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François Bellivier, Capexo:

“At what price should we continue to import exotic products?”

The season of lychees from the Reunion is about to begin. Capexo will soon receive its first air shipments. “The season looks promising. This year, we will market more than 450 tons of lychees. Capexo represents 60% of the air freight of Reunion Island, including 100% of this share in passenger freight. Therefore, we should be able to supply our clients with this origin. Unfortunately, this may not be the case for other origins in the coming weeks which are transported by boat,” explains François Bellivier, development manager at Capexo. 

Today’s arrival of lychees from the Reunion

The effects of the sanitary crisis under control so far
The Covid crisis and lockdowns have had heavy consequences but so far, the fruit and vegetable sector has been less affected than others. “Last year, our sector was not too affected by any shortage of freight, either by air or by sea. Rates remained relatively stable and allowed us to offer exotic products to our clients at affordable prices for December 2020.”

Global air traffic cut in half
Today however, the availability of exotic products for the Christmas period seems compromised by heavily impacted air freight. “This year’s challenge will be freight and regularity of supply. We will not be sure that our products will arrive on time and it will be very difficult to find planes for transportation. Indeed, this year, the global air traffic has been cut in half because the flights between the various countries on lockdown were banned for several months, forcing the airlines to suspend most of the flights around the world. For example, the frequency of the Air France flights from Peru has been divided by 3.”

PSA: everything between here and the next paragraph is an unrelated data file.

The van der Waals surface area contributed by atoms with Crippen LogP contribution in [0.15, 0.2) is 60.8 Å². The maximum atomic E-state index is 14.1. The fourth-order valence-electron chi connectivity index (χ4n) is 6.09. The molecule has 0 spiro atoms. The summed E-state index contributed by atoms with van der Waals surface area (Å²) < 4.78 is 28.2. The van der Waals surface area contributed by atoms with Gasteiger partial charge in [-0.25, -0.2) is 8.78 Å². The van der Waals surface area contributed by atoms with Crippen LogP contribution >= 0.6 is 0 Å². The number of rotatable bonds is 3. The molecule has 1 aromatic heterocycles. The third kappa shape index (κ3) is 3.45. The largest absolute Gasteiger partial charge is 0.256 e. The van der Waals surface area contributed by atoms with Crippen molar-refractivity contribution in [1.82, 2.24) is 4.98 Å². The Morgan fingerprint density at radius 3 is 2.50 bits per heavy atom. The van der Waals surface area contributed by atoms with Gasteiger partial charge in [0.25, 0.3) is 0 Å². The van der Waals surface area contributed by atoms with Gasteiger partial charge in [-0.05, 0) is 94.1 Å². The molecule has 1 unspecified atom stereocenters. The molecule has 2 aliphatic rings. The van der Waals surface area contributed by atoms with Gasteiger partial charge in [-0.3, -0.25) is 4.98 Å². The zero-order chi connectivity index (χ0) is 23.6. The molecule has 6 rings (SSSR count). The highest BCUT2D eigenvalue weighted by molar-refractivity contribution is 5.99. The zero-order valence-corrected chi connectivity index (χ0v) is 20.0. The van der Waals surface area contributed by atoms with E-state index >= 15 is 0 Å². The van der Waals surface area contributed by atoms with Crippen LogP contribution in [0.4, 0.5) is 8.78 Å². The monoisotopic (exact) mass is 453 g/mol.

Global maritime freight extremely solicited by the revived consumption
Since the beginning of 2021, global maritime traffic has also been considerably disrupted. Maritime freight prices have increased on average by more than 40%. The world’s major manufacturers have solicited 50% more containers in order to reactivate their factories and face the strong revival of activity due to the revival of consumption. The sudden general increase in the need for freight has led to a significant increase in the price of containers, depending on the origins. These same manufacturers, whose factories are at a standstill due to a lack of parts, are suddenly turning to air freight, which makes the space reserved for perishable goods increasingly scarce. 

Significant increase in freight costs for the Vietnamese origin
During the last 3 months of lockdown in Vietnam, a lot of merchandise remained blocked in the ports and companies chose to resort to air transportation. Clothes, shoes, car parts, electronic equipment...highly sought-after products which were given priority, to the detriment of fresh produce, which led to a significant increase in air freight rates: +15% from March to September 2021 between Vietnam and France.

“For example, air freight prices from Vietnam, one of the world’s largest suppliers of electronic components - have nearly quadrupled since last year. We used to pay 2.40 USD per kg in 2020, and this year, we are paying 8.10 USD per kg, and these prices will probably continue to increase. According to logistics experts, we still have two years of disruption ahead of us before rotations are back in place.”

Fresh produce supply from China significantly slower
As far as China is concerned, the maritime freight from the country has been multiplied by 4 in 1 year. “It is important to note that the ship rotations are considerably disrupted, and the duration of the transit very often lasts several days longer without any notification when the shipments are loaded in the departure port. With such disruptions, the import of some of our products is inevitably impacted. We have had to significantly slow down Chinese ginger imports. Additionally, while we were paying 3,000 USD per container of Chinese pomelos, prices have now reached 11,000 to 12,000 USD. An extraordinary increase that brings the following question: should we continue to import and up to what price will the consumer follow?”

For more information:
François Bellivier
Capexo
32-34 av. Georges Guynemer
Z.A. Jean Mermoz – Bât.D
94 550 Chevilly-Larue, France
Phone: +33 (0) 1 41 73 20 77
Mobile: +33 (0) 6 75 03 76 54
f.bellivier@capexo.fr  
www.capexo.fr   


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